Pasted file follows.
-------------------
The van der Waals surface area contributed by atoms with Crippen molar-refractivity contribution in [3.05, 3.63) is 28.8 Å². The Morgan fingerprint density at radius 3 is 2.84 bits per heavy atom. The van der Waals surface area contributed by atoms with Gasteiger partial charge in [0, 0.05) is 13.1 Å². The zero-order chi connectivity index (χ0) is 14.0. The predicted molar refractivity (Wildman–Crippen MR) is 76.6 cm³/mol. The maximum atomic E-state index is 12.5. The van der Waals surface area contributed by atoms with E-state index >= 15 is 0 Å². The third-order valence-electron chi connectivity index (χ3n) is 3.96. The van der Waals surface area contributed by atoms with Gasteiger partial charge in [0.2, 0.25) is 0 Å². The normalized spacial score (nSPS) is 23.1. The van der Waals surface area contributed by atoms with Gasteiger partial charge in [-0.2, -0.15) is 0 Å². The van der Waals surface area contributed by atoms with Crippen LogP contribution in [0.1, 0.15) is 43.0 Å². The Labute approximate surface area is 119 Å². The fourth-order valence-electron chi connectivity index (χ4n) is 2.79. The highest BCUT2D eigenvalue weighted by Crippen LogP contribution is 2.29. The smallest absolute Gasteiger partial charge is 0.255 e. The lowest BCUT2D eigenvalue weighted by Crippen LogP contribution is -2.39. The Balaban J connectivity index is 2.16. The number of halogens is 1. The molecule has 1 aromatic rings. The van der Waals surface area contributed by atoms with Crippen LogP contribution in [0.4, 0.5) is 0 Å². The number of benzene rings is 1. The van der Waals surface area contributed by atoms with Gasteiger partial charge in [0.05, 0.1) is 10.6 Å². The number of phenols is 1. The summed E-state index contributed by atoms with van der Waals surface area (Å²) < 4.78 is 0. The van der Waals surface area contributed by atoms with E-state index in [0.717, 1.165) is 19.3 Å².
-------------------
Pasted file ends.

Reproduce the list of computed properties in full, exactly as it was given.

The van der Waals surface area contributed by atoms with Crippen molar-refractivity contribution in [3.05, 3.63) is 28.8 Å². The Morgan fingerprint density at radius 3 is 2.84 bits per heavy atom. The van der Waals surface area contributed by atoms with Gasteiger partial charge in [0, 0.05) is 13.1 Å². The zero-order chi connectivity index (χ0) is 14.0. The predicted molar refractivity (Wildman–Crippen MR) is 76.6 cm³/mol. The maximum atomic E-state index is 12.5. The van der Waals surface area contributed by atoms with E-state index >= 15 is 0 Å². The third-order valence-electron chi connectivity index (χ3n) is 3.96. The van der Waals surface area contributed by atoms with Gasteiger partial charge in [0.2, 0.25) is 0 Å². The normalized spacial score (nSPS) is 23.1. The van der Waals surface area contributed by atoms with Gasteiger partial charge in [-0.2, -0.15) is 0 Å². The van der Waals surface area contributed by atoms with Crippen LogP contribution in [0.1, 0.15) is 43.0 Å². The Labute approximate surface area is 119 Å². The fourth-order valence-electron chi connectivity index (χ4n) is 2.79. The highest BCUT2D eigenvalue weighted by Crippen LogP contribution is 2.29. The smallest absolute Gasteiger partial charge is 0.255 e. The lowest BCUT2D eigenvalue weighted by Crippen LogP contribution is -2.39. The Balaban J connectivity index is 2.16. The number of halogens is 1. The molecule has 1 aromatic rings. The van der Waals surface area contributed by atoms with Crippen LogP contribution in [0.4, 0.5) is 0 Å². The number of benzene rings is 1. The van der Waals surface area contributed by atoms with Gasteiger partial charge in [0.05, 0.1) is 10.6 Å². The number of phenols is 1. The summed E-state index contributed by atoms with van der Waals surface area (Å²) < 4.78 is 0. The van der Waals surface area contributed by atoms with E-state index in [0.717, 1.165) is 19.3 Å².